"In the immense silence, our unconfessed, mute and gagged reality takes shape."
                                                        ––Witold Gombrowicz
At the end of the 1930s, the Jews of Kraków––one of the most famous Jewish communities in Europe, with origins dating to the first half of the 11th century––numbered about 60,000 people, a quarter of the city’s population.  The war which followed the German invasion of Poland in September 1939 proved utterly catastrophic Kraków’s Jews, as for all Jews in Poland, and everywhere under German control.  
They were immediately subjected to a battery of discriminatory regulations:  obliged to wear identifying armbands and to place distinguishing signs in stores and businesses, prohibited from owning private vehicles, restricted in their use of public transportation, limited in their access to public parks, prohibited from entering the city’s historic Main Square, forced to register property assets, subjected to the freezing of bank accounts, and compelled to turn over confiscated businesses.  Jews were expelled from all judicial institutions, and their public schools were closed.  The city’s Jewish archives, libraries and synagogues were plundered and desecrated––many houses of prayer turned into warehouses and storage units––and enormous amounts of Jewish property were stolen and transported away to the German Reich.  By November 1939, the Germans counted the Jewish population of Kraków to be approximately 70,000.  
In May 1940, German authorities ordered the Jewish population of the city to be expelled, which initially progressed slowly, and then gradually grew more intensive, resulting in the deportation of approximately 60,000 people by February 1941.  In early March 1941, the Germans required all Jews remaining in the city to relocate to a ghetto newly established south of the Wisła River in the Podgórze section of the city, (not in Kazimierz, the historic Jewish quarter just north of the river).  By the end of March, between 15,000-20,000 were crammed into 325 residential buildings, in an area that previously housed 3,000 people, while displaced Poles were allotted vacated Jewish apartments in other parts of the city.  The ghetto was sealed off from the rest of the city by barbed wire fencing, walls and guard towers, and from October 1941, Jews were forbidden to leave the ghetto, on penalty of death.
In Kraków, as in regional towns, and all of occupied Poland’s major cities—Warsaw, Łódź, Białystok, Lwów, Lublin, Wilno, Kovno, Częstochowa—the ghetto’s purpose was persecution, terror, theft, exploitation, and the culling of  “able” Jewish workers for the Nazi war effort.  The Germans established several factories for Jewish forced labor, both within the ghetto and in camps located near the ghetto, including the Płaszów camp, whose history is closely tied to the ghetto.  The ghetto’s work quotas, food rations, housing assignments, medical care and eventually deportation orders were directly administered by the Judenrat (Council of the Jewish Community) and the Jewish police, both staffed with Jewish collaborators—which did not save them from eventual deportation and execution.  
Plac Bohaterów Getta, before the war called Plac Zgody—Harmony Square in English—was the Kraków ghetto’s hub.  On its northern end, just shy of where the main road, Na Zjeździe, crosses the Vistula river, stood one of the ghetto’s main gates, through which a tram ran—without stops in the ghetto—and through which columns of Jewish workers would pass during the ghetto’s early period.  The square became the center of commerce in the ghetto’s internal economy.  It was the place to sell and buy smuggled food, to hawk clothing, furniture, jewelry, heirlooms and all manner of possessions carried in during deportations.  It was the place to trade news, rumor, gossip, insight.
Most notoriously, the square served as the Umschlagplatz, the gathering point for Jews rounded up for deportation to the German death camps at Bełżec, Auschwitz and Płaszów.  As such, the square signified the unknown aspects of Jews' miserable destiny in the hands of the Germans.  And as in ghettos across occupied Poland, the square and its surrounding courtyards also prognosticated a great deal about that fate:  they were the places where the very old and very young—those deemed unworthy even of deportation—were publicly and summarily murdered during the roundups themselves.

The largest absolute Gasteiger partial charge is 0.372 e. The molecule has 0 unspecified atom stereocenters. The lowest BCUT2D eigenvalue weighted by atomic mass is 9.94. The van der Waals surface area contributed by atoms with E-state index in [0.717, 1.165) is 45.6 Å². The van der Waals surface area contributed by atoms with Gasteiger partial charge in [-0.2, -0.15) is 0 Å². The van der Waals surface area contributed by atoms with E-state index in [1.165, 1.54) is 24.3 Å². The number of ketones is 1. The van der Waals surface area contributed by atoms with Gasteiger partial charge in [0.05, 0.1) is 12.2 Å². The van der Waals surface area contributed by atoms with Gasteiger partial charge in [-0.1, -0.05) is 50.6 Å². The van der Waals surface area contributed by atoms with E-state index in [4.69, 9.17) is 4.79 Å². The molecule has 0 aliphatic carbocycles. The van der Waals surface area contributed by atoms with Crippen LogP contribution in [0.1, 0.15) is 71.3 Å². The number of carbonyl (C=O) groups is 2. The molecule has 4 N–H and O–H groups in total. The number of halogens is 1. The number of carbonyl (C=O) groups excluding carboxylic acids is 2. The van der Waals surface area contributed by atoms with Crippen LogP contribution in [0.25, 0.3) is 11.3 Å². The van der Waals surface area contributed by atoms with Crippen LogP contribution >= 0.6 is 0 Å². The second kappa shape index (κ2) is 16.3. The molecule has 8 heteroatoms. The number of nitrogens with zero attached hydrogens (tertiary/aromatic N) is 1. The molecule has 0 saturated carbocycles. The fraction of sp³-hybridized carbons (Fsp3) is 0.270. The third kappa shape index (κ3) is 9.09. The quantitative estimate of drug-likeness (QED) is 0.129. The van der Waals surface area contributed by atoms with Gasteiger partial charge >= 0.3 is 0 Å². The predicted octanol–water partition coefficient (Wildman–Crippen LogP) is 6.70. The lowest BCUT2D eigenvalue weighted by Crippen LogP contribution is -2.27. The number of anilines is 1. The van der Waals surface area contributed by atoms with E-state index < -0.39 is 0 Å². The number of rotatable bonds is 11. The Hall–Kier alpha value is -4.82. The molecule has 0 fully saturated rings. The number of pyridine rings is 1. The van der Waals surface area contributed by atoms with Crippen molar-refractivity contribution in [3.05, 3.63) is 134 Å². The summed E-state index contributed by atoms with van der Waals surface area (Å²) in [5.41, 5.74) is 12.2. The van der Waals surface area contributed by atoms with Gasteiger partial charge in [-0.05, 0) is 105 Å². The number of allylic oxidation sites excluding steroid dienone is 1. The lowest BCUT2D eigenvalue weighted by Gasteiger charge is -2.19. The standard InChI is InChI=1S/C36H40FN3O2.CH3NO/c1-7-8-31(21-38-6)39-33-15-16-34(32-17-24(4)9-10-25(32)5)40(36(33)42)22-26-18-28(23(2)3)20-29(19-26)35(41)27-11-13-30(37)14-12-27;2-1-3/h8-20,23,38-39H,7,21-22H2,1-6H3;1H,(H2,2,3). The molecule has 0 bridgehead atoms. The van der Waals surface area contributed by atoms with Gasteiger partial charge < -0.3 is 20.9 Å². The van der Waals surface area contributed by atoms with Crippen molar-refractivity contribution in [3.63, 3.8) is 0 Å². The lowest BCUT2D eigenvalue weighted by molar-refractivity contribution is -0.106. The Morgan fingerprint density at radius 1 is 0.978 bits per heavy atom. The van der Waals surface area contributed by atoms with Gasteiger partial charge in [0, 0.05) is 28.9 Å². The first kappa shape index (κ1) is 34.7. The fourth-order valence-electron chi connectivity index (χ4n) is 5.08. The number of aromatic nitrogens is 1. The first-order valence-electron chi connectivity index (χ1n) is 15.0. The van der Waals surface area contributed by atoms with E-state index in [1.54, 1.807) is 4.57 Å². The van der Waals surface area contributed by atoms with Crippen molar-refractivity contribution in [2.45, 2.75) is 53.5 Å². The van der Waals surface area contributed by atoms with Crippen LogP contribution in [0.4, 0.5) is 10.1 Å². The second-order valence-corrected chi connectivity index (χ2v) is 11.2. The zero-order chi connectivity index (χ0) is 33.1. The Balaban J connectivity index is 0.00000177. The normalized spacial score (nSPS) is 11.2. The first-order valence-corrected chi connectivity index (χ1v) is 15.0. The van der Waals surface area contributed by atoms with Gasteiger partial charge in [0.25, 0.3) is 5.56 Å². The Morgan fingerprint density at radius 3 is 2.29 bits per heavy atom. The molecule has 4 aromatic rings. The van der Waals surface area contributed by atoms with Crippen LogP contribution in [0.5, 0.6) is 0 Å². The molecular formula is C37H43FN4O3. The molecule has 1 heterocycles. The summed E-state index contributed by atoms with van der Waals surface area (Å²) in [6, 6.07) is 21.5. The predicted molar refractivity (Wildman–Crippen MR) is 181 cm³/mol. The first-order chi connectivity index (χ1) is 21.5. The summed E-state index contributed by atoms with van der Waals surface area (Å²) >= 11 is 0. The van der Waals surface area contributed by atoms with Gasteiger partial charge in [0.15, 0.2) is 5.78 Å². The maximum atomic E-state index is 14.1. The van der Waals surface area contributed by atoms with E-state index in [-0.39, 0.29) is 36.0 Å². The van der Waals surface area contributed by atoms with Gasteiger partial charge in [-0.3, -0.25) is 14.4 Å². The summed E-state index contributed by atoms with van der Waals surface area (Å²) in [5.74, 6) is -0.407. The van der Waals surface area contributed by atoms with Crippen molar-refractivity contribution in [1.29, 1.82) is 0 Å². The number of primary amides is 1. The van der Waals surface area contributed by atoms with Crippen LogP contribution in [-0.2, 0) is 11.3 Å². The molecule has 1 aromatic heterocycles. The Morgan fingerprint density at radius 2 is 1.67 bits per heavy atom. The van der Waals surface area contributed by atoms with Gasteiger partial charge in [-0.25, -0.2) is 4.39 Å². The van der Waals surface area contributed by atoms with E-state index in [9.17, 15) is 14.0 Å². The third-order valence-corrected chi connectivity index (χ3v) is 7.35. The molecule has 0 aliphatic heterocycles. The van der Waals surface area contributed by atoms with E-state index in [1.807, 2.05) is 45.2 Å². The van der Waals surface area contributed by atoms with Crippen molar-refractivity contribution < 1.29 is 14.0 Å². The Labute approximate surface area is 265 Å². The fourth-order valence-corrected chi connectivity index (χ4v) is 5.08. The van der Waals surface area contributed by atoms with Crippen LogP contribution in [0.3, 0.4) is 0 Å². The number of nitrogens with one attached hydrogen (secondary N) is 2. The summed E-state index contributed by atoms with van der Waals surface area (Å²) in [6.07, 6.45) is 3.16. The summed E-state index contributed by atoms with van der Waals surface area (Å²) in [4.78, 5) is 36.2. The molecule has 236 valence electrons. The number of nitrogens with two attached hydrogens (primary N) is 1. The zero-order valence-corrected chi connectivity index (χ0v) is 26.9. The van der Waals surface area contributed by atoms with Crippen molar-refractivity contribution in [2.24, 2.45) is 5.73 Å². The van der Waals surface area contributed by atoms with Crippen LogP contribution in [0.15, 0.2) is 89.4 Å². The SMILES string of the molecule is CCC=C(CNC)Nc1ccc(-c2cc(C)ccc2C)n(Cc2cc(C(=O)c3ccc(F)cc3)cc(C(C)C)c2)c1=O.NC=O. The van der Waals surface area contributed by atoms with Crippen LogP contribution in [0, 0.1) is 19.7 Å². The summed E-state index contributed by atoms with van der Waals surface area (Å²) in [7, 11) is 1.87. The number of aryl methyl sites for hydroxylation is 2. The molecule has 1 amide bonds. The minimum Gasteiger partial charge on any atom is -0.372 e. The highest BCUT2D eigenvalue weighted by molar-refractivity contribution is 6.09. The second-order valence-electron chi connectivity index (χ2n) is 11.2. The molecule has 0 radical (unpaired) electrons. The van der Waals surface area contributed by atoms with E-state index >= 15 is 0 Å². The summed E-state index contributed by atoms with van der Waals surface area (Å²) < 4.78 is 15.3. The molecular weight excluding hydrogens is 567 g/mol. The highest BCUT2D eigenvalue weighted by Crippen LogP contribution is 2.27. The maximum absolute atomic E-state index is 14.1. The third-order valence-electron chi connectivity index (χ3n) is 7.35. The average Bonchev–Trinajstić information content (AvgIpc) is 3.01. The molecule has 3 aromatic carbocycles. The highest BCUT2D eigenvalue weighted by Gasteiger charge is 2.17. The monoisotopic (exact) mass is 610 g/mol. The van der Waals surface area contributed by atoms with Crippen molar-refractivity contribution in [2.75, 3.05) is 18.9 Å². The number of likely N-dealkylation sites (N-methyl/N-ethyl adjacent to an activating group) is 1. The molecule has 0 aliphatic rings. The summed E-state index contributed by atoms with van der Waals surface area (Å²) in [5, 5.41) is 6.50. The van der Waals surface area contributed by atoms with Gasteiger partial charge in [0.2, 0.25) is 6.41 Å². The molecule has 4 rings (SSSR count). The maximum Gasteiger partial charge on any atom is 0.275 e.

A single non-Jew was allowed to reside in the ghetto, the Polish Catholic Tadeusz Pankiewicz, owner of Apteka pod Orłem (“Pharmacy under the Eagle”), located at the southern end of Plac Zgody.  Declining the German offer to relocate to the Aryan side of the city, Pankiewicz obtained permission to continue to operate his pharmacy in the ghetto and to live upstairs, and to allow his three female assistants to enter and leave the ghetto daily for work.  Despite continuous Nazi surveillance and the ever-present threat of death, Pankiewicz and his staff shrewdly resisted the ghetto’s regime of death.  Pankiewicz gave great quantities of free medicine to condemned Jews.  He issued false documents, circulated information about hiding places, smuggled food and information, offered shelter for Jews facing deportation, and created a vault under his shop to store Torah scrolls and other religious objects.  The ghetto’s intelligentsia gathered in his drugstore, which became a refuge, an underground salon, a free space in an urban prison.
The ghetto was also the center of Jewish resistance, principally the the underground Jewish Fighting Organization, known by its Polish acronym ŻOB.  On December 22, 1942, ŻOB unleashed a dramatic series of coordinated bombings in central Kraków:  at the Cyganeria Café, frequented by Nazi officers, the German Officers’ Casino in the National Museum, the Esplanade Café on the corner of Podwale and Krupnicza Streets, the Bisanz Officers’ Club and Café Zakopianka.  At the same time, ŻOB fighters hung banned Polish national flags around Kraków, including on Matejko Square, Batory Street and on the Piłsudski and Dębnicki Bridges.  Other groups of Jewish fighters left flowers in the Main Square at the site of Adam Mickiewicz’s statue (which had been blown up by the Germans) and scattered leaflets calling on Poles to resist the occupiers.  The city descended into chaos.  German military and police cars, ambulances and fire trucks rushed in all directions. Members of the ŻOB compounded the confusion with phony calls to the emergency services, reporting explosions and fires in other parts of the city.  An estimated 7-11 German soldiers were killed during these attacks, with over a dozen others wounded.  Conceived as the beginning of a campaign of Jewish guerrilla resistance in Kraków, the attacks turned out to be the high point of that resistance, which the Gestapo systematically crushed in the months following.